Oh you're good.
you meen a flat 3rd because thouse are just notes which are put together to make the chord and a not can be neither minor nor major. so for example Dmin = DFbA 1st note, flat 3rd note, and 5th note of major scale 1 b3 5 Dmaj = DFA 1st 2nd and 3rd note
Quote by rebel624
you meen a flat 3rd because thouse are just notes which are put together to make the chord and a not can be neither minor nor major. so for example Dmin = DFbA 1st note, flat 3rd note, and 5th note of major scale 1 b3 5 Dmaj = DFA 1st 2nd and 3rd note

No, a chord is a note, the 3rd above that in your scale, and the 5th above it.
Now what you said there isn't right.
Dm = DFA (C D E F G A B C)
D = D F# A

And again, Fb = E (you rlly have trouble with flats and sharps ey?)
so DFbA should be Dsus2 (C D E F G A B C)
Quote by Retro Rocker

....

haha

*wipes tear from eye*
Oh you're good.
Quote by rebel624
ok so a major key contains both the majors and minors such as C maj D min E min F maj G maj A min what whould B be Diminished?

It's not really about keys...the notes on the guitar are what they are. More specifically, the pitches are what they are.

I'll concede that depending on what key you're PLAYING in, as determined by the chords you're playing over then yes, some notes will have different names but the pattern is always the same.

Now, to make things easier people often count up in sharps but down in flats, but any sharps or flats are enharmonic - that means the same pitch can have different names depending on it's function within a scale...

so counting up the neck you could use

------------------------>
Headstock E F F# G G# A A# B C C# D D# E
etc....

and counting down towards the nut you could refer to them as

<-----------------------
Headstock E F Gb G Ab A Bb B C Db D Eb E

however in terms of pitch

Gb=F#
Ab=G#
Bb=A#
Db=C#
Eb=D#

each of those pairs sound the same and are played at the same fret, it's just that the name you use depends on the context.
Actually called Mark!

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Last edited by steven seagull at Nov 18, 2008,
lol shows how much I know I need to study my circle of fifths for or something cuz all I have memorized well is major scale of G has 1 sharp and Major scale of C has none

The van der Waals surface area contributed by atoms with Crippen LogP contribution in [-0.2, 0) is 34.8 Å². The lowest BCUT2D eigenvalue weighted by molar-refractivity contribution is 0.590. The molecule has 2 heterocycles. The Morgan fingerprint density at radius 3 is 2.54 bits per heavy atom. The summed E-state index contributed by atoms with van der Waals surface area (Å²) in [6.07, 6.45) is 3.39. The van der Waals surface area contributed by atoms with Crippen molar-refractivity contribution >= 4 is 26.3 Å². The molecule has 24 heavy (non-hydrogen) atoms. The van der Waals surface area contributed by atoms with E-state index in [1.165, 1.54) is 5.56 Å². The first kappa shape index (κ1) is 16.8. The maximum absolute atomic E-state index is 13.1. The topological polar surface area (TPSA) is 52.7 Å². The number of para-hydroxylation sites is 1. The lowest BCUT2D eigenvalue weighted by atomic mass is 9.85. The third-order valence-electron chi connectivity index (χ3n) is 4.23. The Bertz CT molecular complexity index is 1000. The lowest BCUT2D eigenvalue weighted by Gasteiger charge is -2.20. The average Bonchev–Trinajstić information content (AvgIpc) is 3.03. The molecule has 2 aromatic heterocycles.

If you want to use stuff like the circle of 5ths effectively then the first thing you need to do is learn where the notes are on the fretboard, otherwise you've got no way of translating that instrument to ther guitar.
Actually called Mark!

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yea i can understand everything you say but it takes me for ever when i try to think further around the wheel I need to know it right off my head. One thing I was wondering is dus that sus2 formula work throughout all major scales such as C D E F G A B 2nd flat 4th and 6th? So A Cb E = gsus2

No, G sus2 is G D A

the root, 5th and 2nd of the G major scale

Base Ics - you're really confusing matters here, you're trying to derive chords with a D root from the intervals of the C major scale and that's not going to work.

The D major scale is

D E F♯ G A B C♯

SO a D major chord is
D E F♯ G A B C♯

D minor is

D E F G A B C♯

...notice the flat 3rd, F instead of F#

and D sus 2 is

D E F♯ G A B C♯

root, 2nd and 5th of the scale
Actually called Mark!

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Last edited by steven seagull at Nov 18, 2008,
k woops so in the scale A B C# D E F # G # A B E would be asus2 ?
Quote by rebel624
k woops so in the scale A B C# D E F # G # A B E would be asus2 ?

yep!
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Quote by rebel624
k woops so in the scale A B C# D E F # G # A B E would be asus2 ?

Yes, those are the notes ot the A major scale, and an A sus2 chord contains the root, 2nd and 5th.
Actually called Mark!